Handled the right way, you can come out relatively unscathed, but done poorly, a crisis could haunt your business for years
On Sept. 7th, 2017, Equifax announced that it had been the target of a security breach. At the time, they had actually been aware of the breach for more than a month. They aren’t alone. There are countless stories of brands facing crises of one sort or another, and then seriously bumbling things in the wake of it. The incident where a United Airlines passenger was violently ejected from a plane — and where executives initially defended the action — stands out, as well.
Any business can face a PR crisis. It may be the result of a rogue employee (FedEx), CEO gone astray (Deciem), or something caused externally. No matter what the reason, the way an organisation chooses to face the public about these issues is telling.
Handled the right way, a company can come out relatively unscathed. They may even earn admiration for their prompt, sensitive, and on point handling of the situation. Handled poorly and the crisis could haunt the company for years.
To put a finer point on it, 80% of small businesses that do not have a crisis plan in place cease to exist within two years of a major PR crisis. Factors behind this can include loss of morale, employee turnover, and of course, loss of business.
The key is implementing crisis communication strategies that work. When crisis hits, emotions run high. By having a plan in place, everyone involved has a roadmap to follow.
Here are three of these strategies:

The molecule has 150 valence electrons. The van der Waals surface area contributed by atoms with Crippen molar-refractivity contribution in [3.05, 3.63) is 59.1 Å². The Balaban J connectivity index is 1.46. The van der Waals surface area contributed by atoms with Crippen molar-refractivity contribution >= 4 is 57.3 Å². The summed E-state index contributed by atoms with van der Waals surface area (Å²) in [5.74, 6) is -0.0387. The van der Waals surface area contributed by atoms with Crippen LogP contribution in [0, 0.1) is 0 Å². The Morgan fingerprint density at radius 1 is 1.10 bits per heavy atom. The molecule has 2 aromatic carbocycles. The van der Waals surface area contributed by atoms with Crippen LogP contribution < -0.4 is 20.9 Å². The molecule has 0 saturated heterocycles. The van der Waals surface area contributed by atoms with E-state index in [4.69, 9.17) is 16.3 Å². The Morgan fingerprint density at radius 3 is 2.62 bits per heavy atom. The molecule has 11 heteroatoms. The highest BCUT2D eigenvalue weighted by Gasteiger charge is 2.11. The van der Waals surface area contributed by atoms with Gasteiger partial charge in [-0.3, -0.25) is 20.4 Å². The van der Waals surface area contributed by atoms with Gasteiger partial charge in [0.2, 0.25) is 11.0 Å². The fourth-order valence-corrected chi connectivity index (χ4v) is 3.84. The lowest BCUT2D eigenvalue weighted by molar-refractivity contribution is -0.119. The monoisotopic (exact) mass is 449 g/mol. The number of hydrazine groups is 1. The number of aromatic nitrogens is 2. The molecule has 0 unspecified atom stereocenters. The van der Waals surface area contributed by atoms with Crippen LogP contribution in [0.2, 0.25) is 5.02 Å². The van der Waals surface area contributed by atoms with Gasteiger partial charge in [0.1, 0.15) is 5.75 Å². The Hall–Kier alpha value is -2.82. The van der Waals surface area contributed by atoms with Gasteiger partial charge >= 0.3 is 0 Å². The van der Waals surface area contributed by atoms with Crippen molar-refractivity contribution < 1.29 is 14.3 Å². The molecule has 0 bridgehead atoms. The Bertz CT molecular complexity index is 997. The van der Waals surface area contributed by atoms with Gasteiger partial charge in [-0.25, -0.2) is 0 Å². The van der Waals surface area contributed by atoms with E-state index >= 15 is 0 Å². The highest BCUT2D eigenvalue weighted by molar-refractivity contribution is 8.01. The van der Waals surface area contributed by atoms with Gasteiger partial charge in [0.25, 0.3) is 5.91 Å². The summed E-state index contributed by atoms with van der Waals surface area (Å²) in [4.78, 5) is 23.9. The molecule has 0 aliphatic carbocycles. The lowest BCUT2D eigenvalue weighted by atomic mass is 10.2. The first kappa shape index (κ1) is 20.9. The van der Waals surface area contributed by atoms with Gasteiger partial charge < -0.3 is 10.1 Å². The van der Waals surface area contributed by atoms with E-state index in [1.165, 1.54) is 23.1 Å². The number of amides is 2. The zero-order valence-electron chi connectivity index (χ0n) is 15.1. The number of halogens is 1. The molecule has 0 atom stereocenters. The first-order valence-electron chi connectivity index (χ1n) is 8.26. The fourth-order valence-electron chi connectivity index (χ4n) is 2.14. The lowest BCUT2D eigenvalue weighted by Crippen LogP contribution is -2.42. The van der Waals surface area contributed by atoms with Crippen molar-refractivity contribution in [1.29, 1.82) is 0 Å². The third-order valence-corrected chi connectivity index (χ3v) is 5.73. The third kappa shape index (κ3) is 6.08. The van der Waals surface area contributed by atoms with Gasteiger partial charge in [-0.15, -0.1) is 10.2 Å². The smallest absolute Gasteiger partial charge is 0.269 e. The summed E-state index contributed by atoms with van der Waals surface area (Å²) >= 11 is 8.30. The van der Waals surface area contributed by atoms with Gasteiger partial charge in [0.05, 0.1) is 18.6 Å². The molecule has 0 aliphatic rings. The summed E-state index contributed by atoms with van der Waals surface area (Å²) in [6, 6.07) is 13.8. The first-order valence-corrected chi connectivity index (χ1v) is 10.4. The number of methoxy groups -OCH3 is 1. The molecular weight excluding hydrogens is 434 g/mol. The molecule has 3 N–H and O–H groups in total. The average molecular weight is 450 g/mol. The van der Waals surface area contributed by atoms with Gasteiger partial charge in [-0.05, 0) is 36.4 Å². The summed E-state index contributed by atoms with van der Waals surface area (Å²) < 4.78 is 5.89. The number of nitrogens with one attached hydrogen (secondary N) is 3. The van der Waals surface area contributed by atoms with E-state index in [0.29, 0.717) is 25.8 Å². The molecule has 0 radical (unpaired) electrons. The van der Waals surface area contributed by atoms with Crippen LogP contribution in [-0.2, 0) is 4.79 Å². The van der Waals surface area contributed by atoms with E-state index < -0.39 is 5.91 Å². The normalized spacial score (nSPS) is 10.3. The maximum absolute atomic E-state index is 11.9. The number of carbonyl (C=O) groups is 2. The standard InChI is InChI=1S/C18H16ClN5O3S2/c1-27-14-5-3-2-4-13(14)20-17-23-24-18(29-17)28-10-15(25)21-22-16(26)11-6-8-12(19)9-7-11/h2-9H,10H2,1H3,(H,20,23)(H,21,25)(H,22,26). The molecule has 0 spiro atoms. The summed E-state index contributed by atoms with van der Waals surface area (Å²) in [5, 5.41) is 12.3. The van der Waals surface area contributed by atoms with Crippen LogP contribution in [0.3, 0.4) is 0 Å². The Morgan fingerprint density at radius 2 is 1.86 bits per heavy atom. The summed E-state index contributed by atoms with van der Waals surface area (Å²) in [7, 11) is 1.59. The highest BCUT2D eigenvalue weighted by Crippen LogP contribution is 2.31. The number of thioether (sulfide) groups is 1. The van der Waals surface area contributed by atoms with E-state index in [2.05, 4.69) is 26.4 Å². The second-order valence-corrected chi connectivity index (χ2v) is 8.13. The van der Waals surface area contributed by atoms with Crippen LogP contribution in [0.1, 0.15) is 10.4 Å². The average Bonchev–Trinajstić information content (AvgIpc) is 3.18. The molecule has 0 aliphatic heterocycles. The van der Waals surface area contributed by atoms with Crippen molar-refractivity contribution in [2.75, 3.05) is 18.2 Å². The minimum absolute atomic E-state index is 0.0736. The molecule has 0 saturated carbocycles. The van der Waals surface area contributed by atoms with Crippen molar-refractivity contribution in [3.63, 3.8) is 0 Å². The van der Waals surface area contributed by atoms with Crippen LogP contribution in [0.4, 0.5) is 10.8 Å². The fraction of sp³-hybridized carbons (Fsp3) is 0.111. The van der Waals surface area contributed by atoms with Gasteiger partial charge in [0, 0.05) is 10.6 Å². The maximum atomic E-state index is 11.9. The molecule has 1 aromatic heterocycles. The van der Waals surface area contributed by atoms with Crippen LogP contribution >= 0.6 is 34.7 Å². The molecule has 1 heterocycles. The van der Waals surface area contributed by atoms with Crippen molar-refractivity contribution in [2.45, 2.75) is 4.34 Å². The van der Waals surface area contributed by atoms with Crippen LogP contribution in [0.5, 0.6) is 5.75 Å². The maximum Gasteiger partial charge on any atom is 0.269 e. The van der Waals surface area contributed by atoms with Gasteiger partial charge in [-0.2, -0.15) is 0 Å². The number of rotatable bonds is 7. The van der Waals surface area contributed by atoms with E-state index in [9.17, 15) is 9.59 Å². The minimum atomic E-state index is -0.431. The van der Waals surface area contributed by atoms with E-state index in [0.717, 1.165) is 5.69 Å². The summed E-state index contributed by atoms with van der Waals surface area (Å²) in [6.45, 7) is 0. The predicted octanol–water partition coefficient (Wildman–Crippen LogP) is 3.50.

1. Communicate Plainly And Truthfully
Mark Bernheimer from Media Works Group, a media training and consulting company, says that “transparency and honesty during the crisis is extremely important. In particular, the perception of transparency and honesty. What is communicated is important. And so does is how it is communicated.” Even if a brand is forthcoming, they won’t appear favorable if the public perceives they are hiding behind legalese and corporate speak.
Before making public statements take the time to learn the questions people are asking, the assumptions being made, and the concerns that they have. Prioritise answering these, even if to simply say, ‘We don’t have an answer to that. We are investigating and will provide information as soon as possible’.
2. Show Genuine Empathy Take Responsibility Make The Plan For Resolution Public
A few months ago, two African American entrepreneurs were arrested inside a Starbucks. The manager called police on them as they were waiting for the rest of their party to arrive, and reported that they were loitering. The result was a racially charged PR crisis that could have done significant damage to Starbucks.
The brand handled the situation mastefully. They apologised. They took responsibility in real ways including apologising to the men involved and establishing a plan to close stores and retrain staff. All of this was done quickly and in the public eye.
3. Provide a Centralized Resource For Those Impacted
When a PR crisis hits, one of the first things a company should do is create a plan to help those impacted. One option is to create a centralized resource that people can use to seek help or information. When Equifax customers had their information stolen, the company set up a web page that allowed customers to sign up for fraud protection services for free.
While the company’s decision to try to ban customers using the service from joining in any class action lawsuits was met with wide criticism, the decision to provide the resource was a good one. Getting the public to see a brand transition from source of trouble to source of help is imperative.
In the midst of a PR crisis, timing is everything. A delay in response gives room for rumors and insinuations to take hold. It isn’t a time to wonder what to do. Instead, brands who weather these crises have a plan in place, and implement that plan quickly. You can start with the strategies listed above.
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